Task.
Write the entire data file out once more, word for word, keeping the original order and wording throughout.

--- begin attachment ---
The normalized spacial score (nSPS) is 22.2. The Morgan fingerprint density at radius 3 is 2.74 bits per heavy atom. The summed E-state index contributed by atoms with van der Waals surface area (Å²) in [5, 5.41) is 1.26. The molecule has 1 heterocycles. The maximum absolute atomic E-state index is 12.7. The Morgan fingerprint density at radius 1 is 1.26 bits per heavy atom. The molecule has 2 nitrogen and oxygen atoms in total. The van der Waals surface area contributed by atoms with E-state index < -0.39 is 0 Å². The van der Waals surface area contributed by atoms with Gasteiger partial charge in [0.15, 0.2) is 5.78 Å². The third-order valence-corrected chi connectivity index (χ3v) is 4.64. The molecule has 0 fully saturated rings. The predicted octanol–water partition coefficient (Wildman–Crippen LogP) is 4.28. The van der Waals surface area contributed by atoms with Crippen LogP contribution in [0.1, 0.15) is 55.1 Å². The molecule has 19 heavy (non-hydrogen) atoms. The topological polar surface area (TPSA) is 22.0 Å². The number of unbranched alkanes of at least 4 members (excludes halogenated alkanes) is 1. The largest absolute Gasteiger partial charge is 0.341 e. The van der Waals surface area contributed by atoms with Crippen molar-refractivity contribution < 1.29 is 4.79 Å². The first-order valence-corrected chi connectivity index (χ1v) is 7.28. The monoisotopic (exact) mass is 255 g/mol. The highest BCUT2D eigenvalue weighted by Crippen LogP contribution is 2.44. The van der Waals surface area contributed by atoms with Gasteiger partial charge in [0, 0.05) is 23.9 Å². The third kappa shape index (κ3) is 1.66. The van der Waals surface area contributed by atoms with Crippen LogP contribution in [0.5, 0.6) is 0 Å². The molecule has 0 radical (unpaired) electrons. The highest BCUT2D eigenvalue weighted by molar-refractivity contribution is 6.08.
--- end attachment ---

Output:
The normalized spacial score (nSPS) is 22.2. The Morgan fingerprint density at radius 3 is 2.74 bits per heavy atom. The summed E-state index contributed by atoms with van der Waals surface area (Å²) in [5, 5.41) is 1.26. The molecule has 1 heterocycles. The maximum absolute atomic E-state index is 12.7. The Morgan fingerprint density at radius 1 is 1.26 bits per heavy atom. The molecule has 2 nitrogen and oxygen atoms in total. The van der Waals surface area contributed by atoms with E-state index < -0.39 is 0 Å². The van der Waals surface area contributed by atoms with Gasteiger partial charge in [0.15, 0.2) is 5.78 Å². The third-order valence-corrected chi connectivity index (χ3v) is 4.64. The molecule has 0 fully saturated rings. The predicted octanol–water partition coefficient (Wildman–Crippen LogP) is 4.28. The van der Waals surface area contributed by atoms with Crippen LogP contribution in [0.1, 0.15) is 55.1 Å². The molecule has 19 heavy (non-hydrogen) atoms. The topological polar surface area (TPSA) is 22.0 Å². The number of unbranched alkanes of at least 4 members (excludes halogenated alkanes) is 1. The largest absolute Gasteiger partial charge is 0.341 e. The van der Waals surface area contributed by atoms with Crippen molar-refractivity contribution < 1.29 is 4.79 Å². The first-order valence-corrected chi connectivity index (χ1v) is 7.28. The monoisotopic (exact) mass is 255 g/mol. The highest BCUT2D eigenvalue weighted by Crippen LogP contribution is 2.44. The van der Waals surface area contributed by atoms with Gasteiger partial charge in [0, 0.05) is 23.9 Å². The third kappa shape index (κ3) is 1.66. The van der Waals surface area contributed by atoms with Crippen LogP contribution in [0.5, 0.6) is 0 Å². The molecule has 0 radical (unpaired) electrons. The highest BCUT2D eigenvalue weighted by molar-refractivity contribution is 6.08.